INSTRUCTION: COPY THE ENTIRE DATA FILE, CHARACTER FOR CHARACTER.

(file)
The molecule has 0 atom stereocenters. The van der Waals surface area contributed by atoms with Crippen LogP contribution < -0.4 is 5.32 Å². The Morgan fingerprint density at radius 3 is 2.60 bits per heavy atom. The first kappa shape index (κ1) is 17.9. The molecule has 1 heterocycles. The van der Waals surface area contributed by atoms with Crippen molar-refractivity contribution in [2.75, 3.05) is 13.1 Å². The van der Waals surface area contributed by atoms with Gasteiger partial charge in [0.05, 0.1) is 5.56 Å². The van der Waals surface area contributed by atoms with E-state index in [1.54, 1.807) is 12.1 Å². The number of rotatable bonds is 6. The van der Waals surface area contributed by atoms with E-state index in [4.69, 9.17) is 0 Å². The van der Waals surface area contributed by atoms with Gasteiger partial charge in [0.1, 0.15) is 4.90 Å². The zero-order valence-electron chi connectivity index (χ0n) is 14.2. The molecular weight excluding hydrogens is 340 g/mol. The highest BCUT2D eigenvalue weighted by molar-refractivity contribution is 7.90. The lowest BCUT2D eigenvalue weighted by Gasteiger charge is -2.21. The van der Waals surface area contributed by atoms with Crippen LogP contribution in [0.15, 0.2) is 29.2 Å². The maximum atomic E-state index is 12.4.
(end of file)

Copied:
The molecule has 0 atom stereocenters. The van der Waals surface area contributed by atoms with Crippen LogP contribution < -0.4 is 5.32 Å². The Morgan fingerprint density at radius 3 is 2.60 bits per heavy atom. The first kappa shape index (κ1) is 17.9. The molecule has 1 heterocycles. The van der Waals surface area contributed by atoms with Crippen molar-refractivity contribution in [2.75, 3.05) is 13.1 Å². The van der Waals surface area contributed by atoms with Gasteiger partial charge in [0.05, 0.1) is 5.56 Å². The van der Waals surface area contributed by atoms with E-state index in [1.54, 1.807) is 12.1 Å². The number of rotatable bonds is 6. The van der Waals surface area contributed by atoms with E-state index in [4.69, 9.17) is 0 Å². The van der Waals surface area contributed by atoms with Gasteiger partial charge in [0.1, 0.15) is 4.90 Å². The zero-order valence-electron chi connectivity index (χ0n) is 14.2. The molecular weight excluding hydrogens is 340 g/mol. The highest BCUT2D eigenvalue weighted by molar-refractivity contribution is 7.90. The lowest BCUT2D eigenvalue weighted by Gasteiger charge is -2.21. The van der Waals surface area contributed by atoms with Crippen LogP contribution in [0.15, 0.2) is 29.2 Å². The maximum atomic E-state index is 12.4.